The interior is composed of two parallel naves, with side aisles. Note the exposed framework and the oak pillars!
Sainte-Catherine’s bell tower
The bell tower of St Catherine’s was built above the bellringer’s house and is a solid oak construction, covered with chestnut wood.
It is now an annex of the Eugène Boudin Museum (see below), dedicated to religious art (open only in summer, entrance included in the ticket).
The narrow and picturesque Rue des Lingots runs alongside the bell tower and leads to Rue de l’Homme-de-Bois.
It bears this curious name on the sculpted head at no. 23.
Towards the Vieux Bassin, the street leads to the Place Hamelin, where Alphonse Allais’ birthplace is located. From there by the Rue Haute, towards the west.
Rue Haute (High Street)
A few steps away, the Rue Haute was the street of the shipowners. It is a succession of beautiful stone, brick and timber-framed houses.
Just around the corner from the Governor’s house, take a look at the Marches Giffard on the left!
At n°88, the house where the composer Erik Satie was born has housed a museum since 1998 (see below!) ?
Jardin du Tripot, a hidden garden in the centre of Honfleur
The Tripot garden is ignored by many tourists. Indeed, although located in the centre of Honfleur, it is hidden by houses and is only accessible from the street by three discreet accesses!
It occupies an area of 7000 square metres on the banks of the Claire, the small river that (discreetly) waters Honfleur. Several tanneries were located there in the past.
Access via the Rue de la République, Rue de la Chaussée or Rue Paul et Charles Bréard.
The Saint-Léonard church in Honfleur was rebuilt in the early 16th century in the flamboyant Gothic style. Note in passing its remarkable and very elaborate portal!
Well, a rue aux Chats runs parallel to the rue Saint-Léonard, so I don’t hang around here!
Honfleur’s salt granaries
The salt storehouses are located to the east of the Vieux Bassin (rue de la Ville).
Built in 1670 with the stones of the old dismantled ramparts, they were used to store… yes, salt, and even up to 10,000 tons!
The cod had to be salted when they came back from fishing! (because the fish was not fresh, hmm)
With their beautiful oak frame, they host various events or temporary exhibitions. Go and have a look… if they are open!
Rue de la Prison
Alongside the former church of Saint-Etienne, on the quay of the same name, the small rue de la Prison is one of the prettiest in the town, with its timber-framed houses.
This is where the Musée du Vieux Honfleur is located (see below!)
Bypassing the chevet of the old church, you come to the courtyard of Roncheville, a former manor house which now houses an art gallery.
We are here in the Enclos district, the heart of the medieval town once surrounded by fortifications.
Garden of the Personalities
The Garden of Personalities is located to the north-west of Old Honfleur, along the dyke on the banks of the Seine, a 10-minute walk from the centre.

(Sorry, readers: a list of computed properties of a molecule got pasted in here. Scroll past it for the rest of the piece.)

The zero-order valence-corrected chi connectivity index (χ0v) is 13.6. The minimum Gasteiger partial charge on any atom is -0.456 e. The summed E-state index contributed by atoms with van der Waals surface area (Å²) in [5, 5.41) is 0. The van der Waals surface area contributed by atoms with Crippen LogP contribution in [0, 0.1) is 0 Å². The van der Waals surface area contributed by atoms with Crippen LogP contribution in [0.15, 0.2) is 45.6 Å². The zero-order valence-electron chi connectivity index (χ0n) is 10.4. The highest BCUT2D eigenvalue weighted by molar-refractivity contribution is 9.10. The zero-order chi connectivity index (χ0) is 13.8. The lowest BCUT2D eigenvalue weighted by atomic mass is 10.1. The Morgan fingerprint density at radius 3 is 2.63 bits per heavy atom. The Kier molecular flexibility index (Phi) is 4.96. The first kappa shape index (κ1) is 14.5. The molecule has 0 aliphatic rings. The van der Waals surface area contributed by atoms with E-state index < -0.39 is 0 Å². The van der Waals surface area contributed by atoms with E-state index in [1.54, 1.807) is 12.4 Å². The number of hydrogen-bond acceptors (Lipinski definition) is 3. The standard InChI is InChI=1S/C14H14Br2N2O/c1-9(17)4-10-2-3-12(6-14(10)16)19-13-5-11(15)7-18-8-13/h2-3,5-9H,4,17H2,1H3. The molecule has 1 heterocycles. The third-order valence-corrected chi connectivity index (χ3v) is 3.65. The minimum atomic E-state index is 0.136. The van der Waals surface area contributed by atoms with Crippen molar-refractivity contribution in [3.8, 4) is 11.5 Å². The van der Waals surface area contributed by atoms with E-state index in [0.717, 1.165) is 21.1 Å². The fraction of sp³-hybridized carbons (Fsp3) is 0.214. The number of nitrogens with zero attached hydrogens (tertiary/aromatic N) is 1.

It houses busts of characters linked to Honfleur, in a ten-hectare garden (free access from 8 am to 7 pm, until 9 pm from May to August inclusive).
You will recognise Eugène Boudin, Claude Monet, Erik Satie, but also Colbert or Baudelaire…
The Naturospace, located next to the garden of personalities, recreates the humid tropical environment in a greenhouse of 800 m².
Several dozen species of butterflies can be seen here, frolicking with several species of birds. It is the largest butterfly greenhouse in France.
Allow one hour for the visit.
Schedules and prices on the official Naturospace website
Panorama of the city from the Mont-Joli lookout
The small wooded hill of Mont-Joli dominates the city to the west. It offers a beautiful panorama of Honfleur from its belvedere.
Easy access… with good calves via the Mont-Joly ramp, about 700 metres from the Vieux Bassin.
Otherwise, access by car for the less fit (or the laziest!) via the D62 (Côte de Grâce road).
The Notre-Dame-de-Grâce chapel overlooks Honfleur to the west, about 300 metres from the lookout.
The present building was built in the 17th century to replace an earlier chapel destroyed by a landslide.
Note the many paintings and model ships, ex-votos hanging from the vault.
Indeed, Our Lady of Grace is the protector of sailors.
Don’t miss the outdoor carillon of 24 bells on one of the building’s sides.
Next to it is a belvedere, offering a panoramic view of Le Havre, the Seine estuary and the Pont de Normandie. A place not to be missed!
Visit Honfleur in 2 days: Honfleur museums and boat trip
What to do in Honfleur in 2 days?
You can spend a second day in Honfleur to visit its museums. Then you can take a nice boat trip in the harbour, or under the Normandy bridge in the Seine estuary!
A museum pass offers a preferential rate for a visit to the four municipal museums of Honfleur (13 € in 2022).
- Eugène Boudin Museum
- Satie houses
- musée du Vieux Honfleur or Musée d’ethnographie
- museum of the Navy
Please note that Honfleur’s museums are closed on Tuesdays (except for the Musée de la Marine, on Mondays)!
Eugène Boudin Museum
The Eugène Boudin museum is the main museum to visit in Honfleur (rue de l’Homme de Bois).
It is dedicated to this Honfleur marine painter, who was one of the first in France to leave his studio to paint on the ground, in the open air.
Eugène Boudin liked to depict vast and changing skies (and in Normandy, they change quickly!). From 1858 onwards, he was the mentor of a young caricaturist from Le Havre, a certain Claude Monet!
The latter, “impressed” by the mists of the port of Le Havre, would end up being famous in the USA as well as in Japan! Just goes to show how inspiring the Normandy mist can be… ?